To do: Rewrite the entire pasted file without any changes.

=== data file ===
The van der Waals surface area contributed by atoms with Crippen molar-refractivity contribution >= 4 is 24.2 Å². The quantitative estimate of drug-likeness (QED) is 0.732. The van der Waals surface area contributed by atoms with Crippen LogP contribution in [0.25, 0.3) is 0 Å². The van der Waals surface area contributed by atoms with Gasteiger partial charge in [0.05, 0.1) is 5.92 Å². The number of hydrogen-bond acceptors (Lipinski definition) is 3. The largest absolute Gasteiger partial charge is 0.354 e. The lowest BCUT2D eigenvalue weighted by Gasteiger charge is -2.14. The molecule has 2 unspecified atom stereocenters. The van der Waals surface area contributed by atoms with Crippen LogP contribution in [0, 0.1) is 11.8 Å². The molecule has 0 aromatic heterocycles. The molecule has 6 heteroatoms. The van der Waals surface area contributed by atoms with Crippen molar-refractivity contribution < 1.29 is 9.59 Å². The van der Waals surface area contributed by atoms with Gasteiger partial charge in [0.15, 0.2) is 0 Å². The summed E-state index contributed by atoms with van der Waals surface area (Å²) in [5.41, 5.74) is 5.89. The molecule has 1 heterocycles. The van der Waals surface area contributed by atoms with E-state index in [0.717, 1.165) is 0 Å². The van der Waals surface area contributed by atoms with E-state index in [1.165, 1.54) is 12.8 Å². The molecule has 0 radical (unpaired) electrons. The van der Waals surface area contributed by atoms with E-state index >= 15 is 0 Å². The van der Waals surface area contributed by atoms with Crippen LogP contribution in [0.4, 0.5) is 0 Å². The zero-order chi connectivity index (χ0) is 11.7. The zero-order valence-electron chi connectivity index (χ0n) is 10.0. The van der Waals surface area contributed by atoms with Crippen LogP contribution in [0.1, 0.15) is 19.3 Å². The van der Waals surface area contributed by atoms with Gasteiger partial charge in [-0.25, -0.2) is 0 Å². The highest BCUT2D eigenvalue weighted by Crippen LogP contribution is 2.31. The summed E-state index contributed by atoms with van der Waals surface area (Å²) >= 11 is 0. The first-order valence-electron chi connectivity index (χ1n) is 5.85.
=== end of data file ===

The van der Waals surface area contributed by atoms with Crippen molar-refractivity contribution >= 4 is 24.2 Å². The quantitative estimate of drug-likeness (QED) is 0.732. The van der Waals surface area contributed by atoms with Crippen LogP contribution in [0.25, 0.3) is 0 Å². The van der Waals surface area contributed by atoms with Gasteiger partial charge in [0.05, 0.1) is 5.92 Å². The number of hydrogen-bond acceptors (Lipinski definition) is 3. The largest absolute Gasteiger partial charge is 0.354 e. The lowest BCUT2D eigenvalue weighted by Gasteiger charge is -2.14. The molecule has 2 unspecified atom stereocenters. The van der Waals surface area contributed by atoms with Crippen LogP contribution in [0, 0.1) is 11.8 Å². The molecule has 0 aromatic heterocycles. The molecule has 6 heteroatoms. The van der Waals surface area contributed by atoms with Crippen molar-refractivity contribution < 1.29 is 9.59 Å². The van der Waals surface area contributed by atoms with Gasteiger partial charge in [0.15, 0.2) is 0 Å². The summed E-state index contributed by atoms with van der Waals surface area (Å²) in [5.41, 5.74) is 5.89. The molecule has 1 heterocycles. The van der Waals surface area contributed by atoms with E-state index in [0.717, 1.165) is 0 Å². The van der Waals surface area contributed by atoms with E-state index in [1.165, 1.54) is 12.8 Å². The molecule has 0 radical (unpaired) electrons. The van der Waals surface area contributed by atoms with E-state index >= 15 is 0 Å². The van der Waals surface area contributed by atoms with Crippen LogP contribution in [0.4, 0.5) is 0 Å². The zero-order chi connectivity index (χ0) is 11.7. The zero-order valence-electron chi connectivity index (χ0n) is 10.0. The van der Waals surface area contributed by atoms with Crippen LogP contribution in [0.1, 0.15) is 19.3 Å². The van der Waals surface area contributed by atoms with Gasteiger partial charge in [-0.25, -0.2) is 0 Å². The highest BCUT2D eigenvalue weighted by Crippen LogP contribution is 2.31. The summed E-state index contributed by atoms with van der Waals surface area (Å²) >= 11 is 0. The first-order valence-electron chi connectivity index (χ1n) is 5.85.